To further my Second Line discussion, I wanted to connect Steve Prince’s work culturally to New Orleans, in addition to the biblical references seen in Part 1.
What I had noticed was the reference to New Orleans’s cultural practice of celebrating the dead. Often seen are people dancing down the street to jazz music with parasols in hand during a funeral procession. These ideas are carried in many of Mr. Prince’s works. Many contain figures playing jazz instruments, as seen in his print titled “Second Line Rebirth“. In the “Second Line I-IV” the horses are carrying similar parasols and portray poses invoking the imagery of dancing. In the background, cemetery headstones line the horizon.
Furthermore, the title of Second Line connects Mr. Prince’s work directly to the funeral practices in New Orleans. Typically the “first line” of the parade would be family members of the deceased, the hearse and jazz band. The rest who follow dancing and singing are defined as the “second line”. The horses named as the second line are depicted carrying the spirits to the cemetery with the spirits emerging from their mouths and littering the floor beneath them.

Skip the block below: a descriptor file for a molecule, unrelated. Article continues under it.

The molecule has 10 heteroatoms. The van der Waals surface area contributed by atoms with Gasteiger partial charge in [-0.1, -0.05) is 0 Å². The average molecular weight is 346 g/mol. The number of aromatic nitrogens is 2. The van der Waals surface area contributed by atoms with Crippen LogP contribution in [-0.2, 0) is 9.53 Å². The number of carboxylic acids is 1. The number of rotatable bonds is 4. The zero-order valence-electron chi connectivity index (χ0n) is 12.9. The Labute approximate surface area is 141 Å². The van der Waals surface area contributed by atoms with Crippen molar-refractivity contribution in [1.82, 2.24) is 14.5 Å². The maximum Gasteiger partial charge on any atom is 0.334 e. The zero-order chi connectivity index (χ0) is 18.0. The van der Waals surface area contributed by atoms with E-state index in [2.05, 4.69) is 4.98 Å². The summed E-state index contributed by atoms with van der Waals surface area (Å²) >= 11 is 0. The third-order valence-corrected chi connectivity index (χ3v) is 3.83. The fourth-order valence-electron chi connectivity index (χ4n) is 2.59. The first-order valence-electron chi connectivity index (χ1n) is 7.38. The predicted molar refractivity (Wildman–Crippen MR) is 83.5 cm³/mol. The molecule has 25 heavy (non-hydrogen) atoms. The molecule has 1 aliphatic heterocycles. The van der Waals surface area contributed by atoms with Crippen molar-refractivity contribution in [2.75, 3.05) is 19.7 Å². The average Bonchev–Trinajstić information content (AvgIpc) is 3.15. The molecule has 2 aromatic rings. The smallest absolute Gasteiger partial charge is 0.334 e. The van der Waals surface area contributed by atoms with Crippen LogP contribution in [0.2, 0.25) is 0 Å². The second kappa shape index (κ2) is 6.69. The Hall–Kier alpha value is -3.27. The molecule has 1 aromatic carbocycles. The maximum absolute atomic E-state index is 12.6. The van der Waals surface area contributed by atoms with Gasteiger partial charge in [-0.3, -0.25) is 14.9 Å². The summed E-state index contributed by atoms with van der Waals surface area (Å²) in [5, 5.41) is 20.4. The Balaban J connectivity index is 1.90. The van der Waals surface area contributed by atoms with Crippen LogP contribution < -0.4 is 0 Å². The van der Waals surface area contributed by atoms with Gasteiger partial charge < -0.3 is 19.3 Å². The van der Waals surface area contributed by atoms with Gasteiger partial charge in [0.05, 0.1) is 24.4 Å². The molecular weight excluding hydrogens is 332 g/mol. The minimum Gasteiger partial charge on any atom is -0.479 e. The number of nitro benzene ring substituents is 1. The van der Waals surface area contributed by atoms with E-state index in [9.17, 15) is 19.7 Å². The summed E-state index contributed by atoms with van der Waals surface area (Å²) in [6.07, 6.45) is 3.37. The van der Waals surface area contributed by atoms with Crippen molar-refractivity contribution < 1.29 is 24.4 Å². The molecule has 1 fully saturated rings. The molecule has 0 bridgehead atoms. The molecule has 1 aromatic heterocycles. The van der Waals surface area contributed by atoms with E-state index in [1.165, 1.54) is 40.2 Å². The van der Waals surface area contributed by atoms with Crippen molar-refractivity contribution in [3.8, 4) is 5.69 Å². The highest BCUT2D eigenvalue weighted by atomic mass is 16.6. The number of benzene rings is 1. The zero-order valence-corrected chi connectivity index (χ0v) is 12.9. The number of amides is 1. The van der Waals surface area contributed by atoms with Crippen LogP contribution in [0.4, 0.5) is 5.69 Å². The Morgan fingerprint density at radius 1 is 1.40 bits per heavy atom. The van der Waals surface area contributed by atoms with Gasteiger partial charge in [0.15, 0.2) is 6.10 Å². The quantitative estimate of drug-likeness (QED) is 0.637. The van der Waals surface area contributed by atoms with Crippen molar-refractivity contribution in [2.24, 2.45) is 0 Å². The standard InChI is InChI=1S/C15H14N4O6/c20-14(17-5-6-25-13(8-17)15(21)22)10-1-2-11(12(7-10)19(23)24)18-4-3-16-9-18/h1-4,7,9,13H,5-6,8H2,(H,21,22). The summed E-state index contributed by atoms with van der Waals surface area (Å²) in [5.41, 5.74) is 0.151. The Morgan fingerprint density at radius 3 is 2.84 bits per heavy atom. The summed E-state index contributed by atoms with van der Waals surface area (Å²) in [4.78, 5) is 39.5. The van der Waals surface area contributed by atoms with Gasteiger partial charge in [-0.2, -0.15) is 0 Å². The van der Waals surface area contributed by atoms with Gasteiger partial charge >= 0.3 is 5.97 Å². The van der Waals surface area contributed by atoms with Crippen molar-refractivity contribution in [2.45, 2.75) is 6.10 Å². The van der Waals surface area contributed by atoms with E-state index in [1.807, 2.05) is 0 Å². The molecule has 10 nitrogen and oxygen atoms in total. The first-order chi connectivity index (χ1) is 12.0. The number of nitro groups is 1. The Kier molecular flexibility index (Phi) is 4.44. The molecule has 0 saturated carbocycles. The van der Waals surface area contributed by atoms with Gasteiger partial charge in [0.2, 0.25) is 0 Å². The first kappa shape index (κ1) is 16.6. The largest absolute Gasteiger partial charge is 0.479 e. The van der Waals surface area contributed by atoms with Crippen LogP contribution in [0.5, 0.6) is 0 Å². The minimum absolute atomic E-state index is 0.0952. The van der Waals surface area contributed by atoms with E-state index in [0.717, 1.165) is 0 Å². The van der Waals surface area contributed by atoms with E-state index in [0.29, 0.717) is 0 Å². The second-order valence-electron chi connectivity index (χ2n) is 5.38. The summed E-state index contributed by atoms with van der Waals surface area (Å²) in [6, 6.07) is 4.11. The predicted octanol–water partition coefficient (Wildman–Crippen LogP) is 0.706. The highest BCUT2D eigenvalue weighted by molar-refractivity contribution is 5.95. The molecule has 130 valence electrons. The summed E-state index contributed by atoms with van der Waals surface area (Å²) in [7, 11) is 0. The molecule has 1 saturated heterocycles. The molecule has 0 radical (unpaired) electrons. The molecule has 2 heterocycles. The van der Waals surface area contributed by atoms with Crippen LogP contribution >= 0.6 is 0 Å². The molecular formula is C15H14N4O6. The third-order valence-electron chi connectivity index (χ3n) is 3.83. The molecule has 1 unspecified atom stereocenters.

The poses and parasols are also seen in Kim Vaz-Deville’s novel Walking Raddy The Baby Dolls of New Orleans. The Baby Dolls of New Orleans were symbols of African Americans celebrating their cultures and “reclaiming segregated space” (pg. 38). It was also a chance for black youth to escape the oppression of Jim Crow laws. This traditional dress and free movement dance is mirrored in today’s society to celebrate black culture. Photos within the book display current day females elaborately dressed with parasols in hand (pg. 157-161). Steve Prince mirrors this black pride in Second Line by having the horsemen mimic the baby doll “look”. The symbolism affirms my belief that Mr. Prince is using the horses to connect to the culture and hardships African Americans in New Orleans faced.